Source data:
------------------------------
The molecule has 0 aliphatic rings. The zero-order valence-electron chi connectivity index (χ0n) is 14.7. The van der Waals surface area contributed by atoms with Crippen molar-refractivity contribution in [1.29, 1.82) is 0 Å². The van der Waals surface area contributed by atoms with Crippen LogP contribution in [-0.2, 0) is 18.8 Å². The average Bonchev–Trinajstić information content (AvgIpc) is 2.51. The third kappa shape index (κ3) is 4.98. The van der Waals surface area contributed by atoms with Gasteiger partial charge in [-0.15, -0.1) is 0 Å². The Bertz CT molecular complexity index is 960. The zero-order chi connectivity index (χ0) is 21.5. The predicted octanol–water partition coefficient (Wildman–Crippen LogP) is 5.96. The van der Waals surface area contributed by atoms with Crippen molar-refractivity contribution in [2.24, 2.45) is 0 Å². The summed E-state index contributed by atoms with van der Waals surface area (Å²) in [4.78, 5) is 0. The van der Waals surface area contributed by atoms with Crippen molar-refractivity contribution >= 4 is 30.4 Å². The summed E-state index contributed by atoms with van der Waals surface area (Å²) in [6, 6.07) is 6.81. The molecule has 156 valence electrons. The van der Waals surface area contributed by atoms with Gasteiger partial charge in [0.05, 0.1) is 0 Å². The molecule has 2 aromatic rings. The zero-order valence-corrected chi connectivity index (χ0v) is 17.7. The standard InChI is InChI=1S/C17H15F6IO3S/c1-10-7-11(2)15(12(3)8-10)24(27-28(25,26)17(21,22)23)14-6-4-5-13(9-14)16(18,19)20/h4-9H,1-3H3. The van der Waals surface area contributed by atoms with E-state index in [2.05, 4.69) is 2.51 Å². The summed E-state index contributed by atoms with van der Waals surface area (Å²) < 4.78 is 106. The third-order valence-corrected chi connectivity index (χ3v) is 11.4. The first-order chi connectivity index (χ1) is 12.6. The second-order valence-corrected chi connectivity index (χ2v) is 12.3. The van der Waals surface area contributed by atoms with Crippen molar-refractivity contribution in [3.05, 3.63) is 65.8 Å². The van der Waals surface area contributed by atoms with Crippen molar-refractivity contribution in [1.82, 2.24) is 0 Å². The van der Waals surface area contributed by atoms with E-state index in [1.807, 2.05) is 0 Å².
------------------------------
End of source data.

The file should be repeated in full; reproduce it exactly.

The molecule has 0 aliphatic rings. The zero-order valence-electron chi connectivity index (χ0n) is 14.7. The van der Waals surface area contributed by atoms with Crippen molar-refractivity contribution in [1.29, 1.82) is 0 Å². The van der Waals surface area contributed by atoms with Crippen LogP contribution in [-0.2, 0) is 18.8 Å². The average Bonchev–Trinajstić information content (AvgIpc) is 2.51. The third kappa shape index (κ3) is 4.98. The van der Waals surface area contributed by atoms with Gasteiger partial charge in [-0.15, -0.1) is 0 Å². The Bertz CT molecular complexity index is 960. The zero-order chi connectivity index (χ0) is 21.5. The predicted octanol–water partition coefficient (Wildman–Crippen LogP) is 5.96. The van der Waals surface area contributed by atoms with Crippen molar-refractivity contribution in [2.24, 2.45) is 0 Å². The summed E-state index contributed by atoms with van der Waals surface area (Å²) in [4.78, 5) is 0. The van der Waals surface area contributed by atoms with Crippen molar-refractivity contribution >= 4 is 30.4 Å². The summed E-state index contributed by atoms with van der Waals surface area (Å²) in [6, 6.07) is 6.81. The molecule has 156 valence electrons. The van der Waals surface area contributed by atoms with Gasteiger partial charge in [0.05, 0.1) is 0 Å². The molecule has 2 aromatic rings. The zero-order valence-corrected chi connectivity index (χ0v) is 17.7. The standard InChI is InChI=1S/C17H15F6IO3S/c1-10-7-11(2)15(12(3)8-10)24(27-28(25,26)17(21,22)23)14-6-4-5-13(9-14)16(18,19)20/h4-9H,1-3H3. The van der Waals surface area contributed by atoms with E-state index in [2.05, 4.69) is 2.51 Å². The summed E-state index contributed by atoms with van der Waals surface area (Å²) < 4.78 is 106. The third-order valence-corrected chi connectivity index (χ3v) is 11.4. The first-order chi connectivity index (χ1) is 12.6. The second-order valence-corrected chi connectivity index (χ2v) is 12.3. The van der Waals surface area contributed by atoms with Crippen molar-refractivity contribution in [3.05, 3.63) is 65.8 Å². The van der Waals surface area contributed by atoms with Crippen molar-refractivity contribution in [1.82, 2.24) is 0 Å². The van der Waals surface area contributed by atoms with E-state index in [1.807, 2.05) is 0 Å².